Sunday November 26, 2017
Meet the cattle rancher who stopped killing his cows ‒ to the annoyance of his neighbours
more stories from this episode
- Meet the cattle rancher who stopped killing his cows ‒ to the annoyance of his neighbours
- How it feels to be a gun lover in Canada
- Grief, autonomy and belonging in Canada
- Feeling like a stranger in Canada as a second generation Chinese-Canadian
- Mi'kmaq communities divided over federal government's Qalipu band membership decisions
- How visiting every country on Earth made this Canadian feel like a stranger at home
- 'We're just short': It's not the average-sized world, it's other people who can make a person feel small
- Full Episode
Mike Lanigan has always done things a little differently.
His farm went all-organic before he even knew what the word "organic" meant ‒ he just stopped using chemicals. His farmer buddies didn't't get it.
"It was goofy," he says. "I was the brunt of jokes at the coffee shop."
But the good-natured wisecracking became something more biting when Mike upended his family farming operation in Uxbridge, Ont., again last year.
The third-generation cattle rancher decided he didn't't want to kill his cows any more. He converted his meat-and-produce business to a vegetables-only farm combined with a non-profit animal shelter.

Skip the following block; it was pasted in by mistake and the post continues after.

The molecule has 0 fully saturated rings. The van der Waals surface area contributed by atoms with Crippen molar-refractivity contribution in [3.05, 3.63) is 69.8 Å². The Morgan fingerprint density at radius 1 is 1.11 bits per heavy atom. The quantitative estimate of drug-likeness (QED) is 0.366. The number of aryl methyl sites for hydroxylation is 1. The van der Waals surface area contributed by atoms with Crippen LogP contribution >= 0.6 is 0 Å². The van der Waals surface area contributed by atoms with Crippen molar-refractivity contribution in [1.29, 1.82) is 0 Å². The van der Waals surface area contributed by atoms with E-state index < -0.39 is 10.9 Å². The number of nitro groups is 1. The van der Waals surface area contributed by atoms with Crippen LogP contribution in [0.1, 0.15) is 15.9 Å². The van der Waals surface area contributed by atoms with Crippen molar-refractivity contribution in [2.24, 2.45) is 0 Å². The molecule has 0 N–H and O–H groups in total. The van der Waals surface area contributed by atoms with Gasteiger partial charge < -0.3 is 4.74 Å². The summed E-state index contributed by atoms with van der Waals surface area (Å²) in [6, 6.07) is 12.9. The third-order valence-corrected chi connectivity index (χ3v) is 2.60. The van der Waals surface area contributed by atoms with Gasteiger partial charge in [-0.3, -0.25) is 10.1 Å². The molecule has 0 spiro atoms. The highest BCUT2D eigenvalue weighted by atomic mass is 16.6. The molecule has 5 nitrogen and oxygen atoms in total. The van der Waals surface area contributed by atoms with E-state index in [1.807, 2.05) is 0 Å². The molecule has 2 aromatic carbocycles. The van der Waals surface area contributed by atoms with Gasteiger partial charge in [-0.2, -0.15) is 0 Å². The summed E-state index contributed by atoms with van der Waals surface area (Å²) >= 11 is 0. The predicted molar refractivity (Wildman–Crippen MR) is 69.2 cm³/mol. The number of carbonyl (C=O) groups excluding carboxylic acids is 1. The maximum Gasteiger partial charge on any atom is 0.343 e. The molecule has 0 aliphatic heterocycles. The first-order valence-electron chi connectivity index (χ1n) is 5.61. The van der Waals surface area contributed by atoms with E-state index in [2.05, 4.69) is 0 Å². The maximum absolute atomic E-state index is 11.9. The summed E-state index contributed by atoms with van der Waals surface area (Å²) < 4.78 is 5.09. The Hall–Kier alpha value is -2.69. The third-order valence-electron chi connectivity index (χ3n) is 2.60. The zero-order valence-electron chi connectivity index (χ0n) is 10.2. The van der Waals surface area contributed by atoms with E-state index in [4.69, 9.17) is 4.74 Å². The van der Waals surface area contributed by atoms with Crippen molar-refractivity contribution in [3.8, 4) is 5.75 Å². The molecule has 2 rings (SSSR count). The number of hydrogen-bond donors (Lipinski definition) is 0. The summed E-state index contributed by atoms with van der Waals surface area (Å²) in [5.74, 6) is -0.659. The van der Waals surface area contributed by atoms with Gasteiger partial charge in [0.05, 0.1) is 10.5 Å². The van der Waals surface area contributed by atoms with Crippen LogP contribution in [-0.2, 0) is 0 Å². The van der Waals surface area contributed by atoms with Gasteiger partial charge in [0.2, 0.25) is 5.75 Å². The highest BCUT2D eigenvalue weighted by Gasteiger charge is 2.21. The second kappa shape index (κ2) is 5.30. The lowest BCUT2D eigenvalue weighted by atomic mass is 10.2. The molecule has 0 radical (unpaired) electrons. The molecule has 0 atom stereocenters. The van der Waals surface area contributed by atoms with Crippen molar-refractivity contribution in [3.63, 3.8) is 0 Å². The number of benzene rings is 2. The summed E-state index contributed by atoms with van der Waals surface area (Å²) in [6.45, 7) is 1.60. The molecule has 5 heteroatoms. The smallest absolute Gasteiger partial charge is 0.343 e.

"I just thought it was hypocritical to give so much love, and then you can shut the door at the end," Mike says of his animals. He says he came to the epiphany after spending hours trying to get a premature baby calf to nurse. Why give an animal all this care, only to send it to slaughter? So he made the change.
"And the support has been incredible."
The sanctuary ‒ with its 31 cows, three horses, three chickens and one duck ‒ runs with the help of donations and volunteers. Animal rights activists from all over have shown their support.
But the response from inside his own neighbourhood has been different. Fellow farmers stopped waving when they passed by his farm. He receives the occasional snort or comment at the market.
"Right now, I think farmers feel under attack," Mike says. "There's a lot of really strong animal activism going on. … I didn't realize all of these nuances to running a sanctuary, to saving my cows. I didn't see all of this."
Even his own sons didn't get it at first. "They were mad at me. For the first month, when they walked by, they would just about spit.
"They're young men, they're strong willed like their dad, and they were planning on taking over a beef farm in the next couple of years."
But his boys have since come around. And so have his customers. He figures what's made him different has also allowed him to survive while other independent family farms sell their land to larger producers.
"You know when you have a really lousy week and you think, 'What am I doing this for?'" Mike says.
"Then you go to the market and a lady comes up and says, 'Mike, you know that we pray for you at every meal?' That's happened about three different times."